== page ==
Dante’s Divine Comedy: A Journey Without End

A wide-ranging exploration of Dante Alighieri’s literary masterwork and its influence on writers, poets and film-makers up to our own time.


‘Divinely produced … Packed with beautifully reproduced images … Erudite and urgent, Ian Thomson makes an excellent Virgilian guide and his Dante’s Divine Comedy is another book that everyone ought to read’, Frances Wilson Spectator.

‘A guide, not only to the Commedia but also to Dante’s biography, intellectual world and afterlife … Worth savouring as a chunky, chatty, richly illustrated guide that brings Dante and his world within our reach’ Matthew Reynolds Evening Standard.

‘Succinct but wide-ranging, Ian Thomson’s richly illustrated exploration of Dante’s masterpiece [is] fun … ingenious … Fascinating’, Miranda Seymour Observer.

‘This book is an object of great beauty … Thomson’s aim, triumphantly realised, is to remind us why Dante’s great poem is a ‘landmark”, A.N.Wilson, Tablet.

‘[A] lively new book … It has become a cliché to refer to critics as Virgil, but it would be hard to think of any more appropriate way to describe what Ian Thomson offers here’, Matt Thorne, Catholic Herald.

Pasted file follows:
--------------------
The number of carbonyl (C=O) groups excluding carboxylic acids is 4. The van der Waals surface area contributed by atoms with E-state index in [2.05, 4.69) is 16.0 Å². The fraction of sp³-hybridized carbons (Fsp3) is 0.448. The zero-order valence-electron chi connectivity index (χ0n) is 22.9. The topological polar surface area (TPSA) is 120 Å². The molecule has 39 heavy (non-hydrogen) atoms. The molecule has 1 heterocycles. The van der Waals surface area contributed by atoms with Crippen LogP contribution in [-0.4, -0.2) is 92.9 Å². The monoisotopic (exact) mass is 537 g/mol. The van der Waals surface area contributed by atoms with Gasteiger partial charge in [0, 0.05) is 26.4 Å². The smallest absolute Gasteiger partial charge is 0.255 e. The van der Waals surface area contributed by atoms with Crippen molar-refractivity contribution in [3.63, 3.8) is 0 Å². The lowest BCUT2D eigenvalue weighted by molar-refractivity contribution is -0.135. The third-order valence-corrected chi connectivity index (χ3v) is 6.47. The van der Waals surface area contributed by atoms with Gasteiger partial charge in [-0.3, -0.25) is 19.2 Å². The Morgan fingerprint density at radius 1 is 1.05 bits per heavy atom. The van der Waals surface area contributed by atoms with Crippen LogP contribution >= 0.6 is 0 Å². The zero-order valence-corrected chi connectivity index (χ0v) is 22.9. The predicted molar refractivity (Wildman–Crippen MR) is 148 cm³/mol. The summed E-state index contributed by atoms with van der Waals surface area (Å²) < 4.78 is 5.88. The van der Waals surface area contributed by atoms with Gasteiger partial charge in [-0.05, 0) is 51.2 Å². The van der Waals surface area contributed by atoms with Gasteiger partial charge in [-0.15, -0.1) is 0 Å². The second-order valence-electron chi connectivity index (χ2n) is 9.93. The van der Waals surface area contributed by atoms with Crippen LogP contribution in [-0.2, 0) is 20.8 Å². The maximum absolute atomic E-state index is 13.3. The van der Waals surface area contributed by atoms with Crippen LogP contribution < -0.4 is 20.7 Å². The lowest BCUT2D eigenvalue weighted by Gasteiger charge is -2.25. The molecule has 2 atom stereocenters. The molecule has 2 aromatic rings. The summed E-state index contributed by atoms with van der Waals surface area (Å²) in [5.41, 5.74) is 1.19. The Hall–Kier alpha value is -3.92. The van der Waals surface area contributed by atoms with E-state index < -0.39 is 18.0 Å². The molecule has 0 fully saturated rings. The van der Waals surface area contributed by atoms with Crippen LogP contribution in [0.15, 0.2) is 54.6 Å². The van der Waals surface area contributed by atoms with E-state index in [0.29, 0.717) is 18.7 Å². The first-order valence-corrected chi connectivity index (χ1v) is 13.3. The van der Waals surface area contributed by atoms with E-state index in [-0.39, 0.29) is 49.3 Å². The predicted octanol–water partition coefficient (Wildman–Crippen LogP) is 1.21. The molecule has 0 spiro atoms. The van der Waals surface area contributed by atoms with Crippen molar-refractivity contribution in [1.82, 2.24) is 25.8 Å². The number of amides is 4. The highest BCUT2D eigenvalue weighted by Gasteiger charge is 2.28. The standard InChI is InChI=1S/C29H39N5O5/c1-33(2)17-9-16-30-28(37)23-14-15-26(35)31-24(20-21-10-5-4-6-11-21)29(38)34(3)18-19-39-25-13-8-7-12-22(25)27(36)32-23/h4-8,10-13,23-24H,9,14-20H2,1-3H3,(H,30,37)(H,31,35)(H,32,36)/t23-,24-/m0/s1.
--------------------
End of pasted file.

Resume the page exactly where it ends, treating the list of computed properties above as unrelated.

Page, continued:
‘Thomson teases readers into wanting to find out their own answers. He’ll lead you back to that neglected copy on your book shelf. And this time you’ll pick it up’, Stefanie Marsh, Financial Times.

‘Encapsulates everything we need for the ultimate poetic voyage from Hell to Paradise by way of Purgatory’, Jonathan Keates, TLS, Books of the Year.

‘Thomson’s elegant, intelligent guide views the epic poem as a kind of recovery programme for those who have lost their way, and in turn leads you back to that neglected original on your bookshelf’ Financial Times, Carl Wilkinson, Books of the Year.

“This handsome, abundantly illustrated, sprightly book should bring Dante new readers”, Desmond O’Grady, Sydney Morning Herald

“Ian Thomson traces the afterlife of Dante and his work not only in literature -Blake, Byron, Borges all figure here – but in art…. an inspiring book”, Stoddard Martin, The Quarterly Review